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Carol Wilcox with a fine lake trout. Dan Wilcox photo

Wild Side: Fishing deep on the big lake

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It's easy to write superlatives about Lake Superior. Immense, deep, wild, cold, and beautiful are words that readily come to mind.

Many people are attracted to the big lake to our north just to look at its clear water and bold shores. Lake Superior inspires contemplation.

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Henry David Thoreau wrote, "A lake is the landscape's most beautiful and expressive feature. It is the Earth's eye; looking into which the beholder measures the depth of his own nature."

The Bayfield peninsula and the Apostle Islands area of Lake Superior north of Ashland are particularly beautiful. The Boundary Waters/Quetico Wilderness area in northern Minnesota and southern Ontario is an extensive forest area with many smaller lakes and rivers. In contrast, the Apostle Islands National Lakeshore is an immense area of shoreline, lake with forested wilderness islands and large expanses of water in between them.

Lake Superior has so much water in it that it is a giant heat sink. Spring along the lake shores is delayed while the lake absorbs heat from the sun. Fall is extended as the thermal flywheel of all that lake water keeps the air near the lake warm for several weeks longer than in nearby inland areas.

Lake Superior generates its own weather with sea breezes like the oceans, dense fog banks that can appear unexpectedly and lake effect snowstorms.

Unlike most inland lakes in our region, Lake Superior is a cold oligotrophic lake with low concentrations of nutrients and plankton. The algae, zooplankton, macroinvertebrates and fish are sparse. It's easy to see down 20 feet or more through the water.

On a warm summer day when we were anchored in Presque Isle Bay at Stockton Island in the Apostles, the top foot of the water was about 65 degrees, comfortable enough for swimming. I snorkeled around the bay for about half an hour and only saw one living thing, a small translucent smelt. There's an enormous volume of water in Lake Superior with relatively little biomass in it.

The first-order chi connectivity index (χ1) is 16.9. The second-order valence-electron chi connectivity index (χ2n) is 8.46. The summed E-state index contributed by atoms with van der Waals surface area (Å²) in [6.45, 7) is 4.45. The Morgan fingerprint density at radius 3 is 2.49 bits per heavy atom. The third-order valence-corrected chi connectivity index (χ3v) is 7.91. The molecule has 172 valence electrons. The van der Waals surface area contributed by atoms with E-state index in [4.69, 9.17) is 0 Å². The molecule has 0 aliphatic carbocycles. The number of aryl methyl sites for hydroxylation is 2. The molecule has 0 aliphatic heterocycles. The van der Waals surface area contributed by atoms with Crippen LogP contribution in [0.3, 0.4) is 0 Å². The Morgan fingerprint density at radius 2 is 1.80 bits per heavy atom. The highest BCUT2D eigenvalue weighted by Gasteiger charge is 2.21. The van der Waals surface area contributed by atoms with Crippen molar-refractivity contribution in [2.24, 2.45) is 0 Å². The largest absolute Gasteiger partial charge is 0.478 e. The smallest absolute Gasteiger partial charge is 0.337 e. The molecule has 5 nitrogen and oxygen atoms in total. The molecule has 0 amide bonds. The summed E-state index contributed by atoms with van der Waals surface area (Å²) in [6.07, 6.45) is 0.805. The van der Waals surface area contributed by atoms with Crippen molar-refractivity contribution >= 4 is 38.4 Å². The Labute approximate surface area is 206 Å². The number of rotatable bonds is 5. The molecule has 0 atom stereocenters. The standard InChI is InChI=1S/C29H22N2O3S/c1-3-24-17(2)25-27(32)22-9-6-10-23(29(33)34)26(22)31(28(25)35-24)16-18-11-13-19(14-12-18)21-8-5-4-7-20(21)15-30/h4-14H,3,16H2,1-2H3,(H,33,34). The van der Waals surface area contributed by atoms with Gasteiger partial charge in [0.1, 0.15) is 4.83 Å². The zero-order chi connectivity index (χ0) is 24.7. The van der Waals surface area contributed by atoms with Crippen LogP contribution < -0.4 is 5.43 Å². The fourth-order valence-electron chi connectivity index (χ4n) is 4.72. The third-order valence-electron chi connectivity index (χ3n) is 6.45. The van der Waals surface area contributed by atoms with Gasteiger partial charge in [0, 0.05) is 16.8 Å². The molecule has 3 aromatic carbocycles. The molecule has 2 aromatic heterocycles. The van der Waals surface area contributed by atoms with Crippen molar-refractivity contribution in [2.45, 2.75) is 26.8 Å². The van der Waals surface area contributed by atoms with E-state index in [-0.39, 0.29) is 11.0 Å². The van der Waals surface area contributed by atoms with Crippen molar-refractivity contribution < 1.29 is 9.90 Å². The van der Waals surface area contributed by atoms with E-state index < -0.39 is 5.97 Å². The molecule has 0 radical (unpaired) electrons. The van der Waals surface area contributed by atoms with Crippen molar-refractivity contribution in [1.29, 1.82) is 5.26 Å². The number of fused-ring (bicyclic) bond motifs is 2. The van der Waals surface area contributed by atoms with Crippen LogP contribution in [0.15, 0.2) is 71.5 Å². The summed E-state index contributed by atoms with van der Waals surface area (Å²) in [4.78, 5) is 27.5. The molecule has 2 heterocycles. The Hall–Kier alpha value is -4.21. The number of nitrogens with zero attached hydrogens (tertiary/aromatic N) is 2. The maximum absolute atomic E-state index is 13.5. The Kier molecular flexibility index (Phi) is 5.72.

The low density of fish in Lake Superior doesn't mean that the lake isn't productive. The lake is big enough to support lots of fish that are specially adapted to the cold water. A number of whitefish species, sculpins, sticklebacks, several species of minnows, brook trout and lake trout are native fish species.

Brook trout and lake trout are really chars, related to Arctic char and bull char that occur farther north. Pacific salmon species like king salmon, coho salmon, pink salmon and rainbow trout (steelhead) have been stocked in the lake. The low density of fish and their deep water habitat makes them hard to find and catch.

Lake trout have been making a comeback in Lake Superior since the days of overfishing in the 1800s and invasion of sea lampreys in the 1920s after the Welland Canal opened. Sea lampreys are being controlled by poisoning the larvae in tributary streams and the fishery is now closely regulated. Lake trout grow slowly and don't reproduce until they are 5 to 7 years old. A 10-pound lake trout from Lake Superior may be 15 years old.

Friends of our Washburn friends invited us to go out fishing on Lake Superior with them a few weeks ago. We left Ashland at 7 o'clock in the morning, motored for about an hour out of Chequamegon Bay onto the lake and trolled east of Outer Island. The boat was equipped with a good depth finder and electric winches on the downriggers. We trolled big spoons, flashers and flies about 10 feet above the bottom in 90 to 130 feet of water. I had never fished that deep in fresh water before.

The lake was about as calm as I've seen it so we didn't rock and roll much at all. The captain and his buddy from Ashland kept up a constant banter of jokes. We caught a number of lake trout that hit decisively and fought hard. Carol landed the biggest one, a 31-inch beauty.

Lake trout flesh varies from white to orange between individual fish. They are excellent to eat. Back home, we brined and smoked the larger filets and marinated and grilled the smaller ones for some wonderful snacks and meals.

Now that we have had a taste of lake trout that we caught from the depths of Lake Superior, we'll have to try trolling off our sailboat. I already have some downriggers. The end of the boating season on Lake Superior is fast approaching, so that's something to look forward to for next year.e his own nature.

Please send any comments and suggestions for this column to me at wildside@rivertowns.net.

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